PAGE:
The epoch of a calendar (its “starting point”) and a calendar itself (how its months and years are calculated) is necessarily not the same thing, especially in a country like India with its diverse history. The same calendar may be re-used for different epochs, as is done for most of the lunisolar Hindu calendars. On the other hand, multiple calendars (most notably, the Julian and the Gregorian calendars) use the same epoch: the Anno Domini (AD), “in the year of our Lord.” Historically, many societies have used regnal years — the number of years in the reign of a monarch — to track the passage of time. To this day, summons to the Parliament of the United Kingdom are issued and dated with the regnal year of Queen Elizabeth II (since her ascension in 1952 CE). While the ancient Romans used the Founding of the City of Rome in 753 BCE (AUC: ab urbe condita), the later Roman Empire and subsequent European empires, kingdoms, and now nations (including the globalized world), use the regnal epoch of Christ, the King. (Of course, the most important year and calendar in the world is the financial year and the fiscal calendar that starts on the 1st of April in India. But interestingly, in the Julian calendar, the 1st of April is the 14th of April in the Gregorian calendar.)
The Bengali year that starts on April 14 is 1429 (Bangla San). At first glance, that might seem as if we can subtract 1429 years from the current Gregorian year 2022 CE and conclude that the Bengali epoch started in 593/594 CE; but it isn’t so simple because of a peculiar modification that Akbar made. But what exactly did Akbar, or rather the Tārikh-e-Ilahi, do?
In the year of Akbar’s coronation (1556 CE = 963 Hijri), the first day of Muharram (the month, not the event) in the Hijri calendar (the Islamic New Year) happened to coincide with the New Year (first day of Vaishākha) in the pre-existing sidereal solar calendar. That particular Bengali year was re-designated as 963 of the Bengali epoch by fiat. However, it did not remain synchronized with the Islamic New Year — since one is a pure lunar calendar and the other is a pure solar calendar. In other words, in 1556 CE, the Tārikh-e-Ilahi (and the Bengali epoch) was set at 963 to match the Islamic Hijri year 963, but from then onward, the two calendars went their own way. In 2022 CE therefore (466 years later), it is 1429 in the Bengali epoch, but 1443 in the Hijri epoch.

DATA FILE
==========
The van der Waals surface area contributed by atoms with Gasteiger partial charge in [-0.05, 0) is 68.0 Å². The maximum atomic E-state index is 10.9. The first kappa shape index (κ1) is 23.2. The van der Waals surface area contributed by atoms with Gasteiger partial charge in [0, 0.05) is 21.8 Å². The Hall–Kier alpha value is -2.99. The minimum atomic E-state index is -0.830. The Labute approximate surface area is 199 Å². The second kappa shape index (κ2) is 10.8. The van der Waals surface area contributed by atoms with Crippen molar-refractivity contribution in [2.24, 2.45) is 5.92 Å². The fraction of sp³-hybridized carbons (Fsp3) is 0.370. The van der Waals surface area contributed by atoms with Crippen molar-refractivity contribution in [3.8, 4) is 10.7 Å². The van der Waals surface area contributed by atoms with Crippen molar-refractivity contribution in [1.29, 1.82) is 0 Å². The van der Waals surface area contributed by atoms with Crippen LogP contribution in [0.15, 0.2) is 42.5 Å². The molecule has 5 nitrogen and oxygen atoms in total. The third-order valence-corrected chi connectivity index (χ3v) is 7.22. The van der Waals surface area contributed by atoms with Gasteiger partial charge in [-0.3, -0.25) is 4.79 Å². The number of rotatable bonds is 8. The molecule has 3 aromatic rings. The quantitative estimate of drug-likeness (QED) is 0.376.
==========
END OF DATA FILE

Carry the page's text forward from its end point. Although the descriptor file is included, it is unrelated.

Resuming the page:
Unfortunately, that also means that we cannot ever know when the original Bengali epoch (if one ever existed independently) began. By forcibly setting the epoch to 963 as in 1556 CE, a part of history was erased, and without archaeological evidence of inscriptions, we cannot say definitively what the original Bengali epoch was. We cannot subtract 1429 solar years (1429 x 365 days) from 2022 CE and expect to see an event or a king’s reign in or around 593/594 CE. Some scholars have attempted this approach; for instance, it is widely speculated (and an oft-repeated claim) that the Bengali epoch started with King Śaśānka, the first ruler of unified Bengal. However, upon scrutiny, it is a theory that does not make sense for two reasons. Firstly, that is because we would have to count lunar years (of 354 days each) before 1556 CE and solar years (of 365 days each) after 1556 CE, and that would lead us to the prophet Muhammad’s journey to Medina. Secondly, kings of the time used their regnal eras. Copper-plate inscriptions of Śaśānka, the Pāla kings as well as the Sena kings all used their regnal years (the sole exception being the Malla kings of Bishnupur who dated their era since the first Malla king); only the subsequent Deva dynasty, the last Hindu kingdom before the Islamic period, used both their regnal years as well as the Śaka era on their inscriptions. It is therefore much more plausible that Bengal, like other regions of India, used the Śaka era at the time. Indeed, it is not too far-fetched a claim to say that the Bengali San is simply nothing but the Śaka era but counted from a different epoch (possibly adjusted from a Chaitra-beginning to a Vaishākha-beginning). Otherwise, it defies common sense as to why the people of Bengal would choose an era that started with Śaśānka, instead of the more recent and culturally relatable Sena or Deva kings. This is especially significant because medieval Bengali poets (like Kaviratna Ghanaram Chakraborty of the Śrīdharmamaṅgalkāvya) writing in the 17th and 18th centuries dated their works in the Śaka era, inscribing both the luni-solar tithi as well as the solar dates.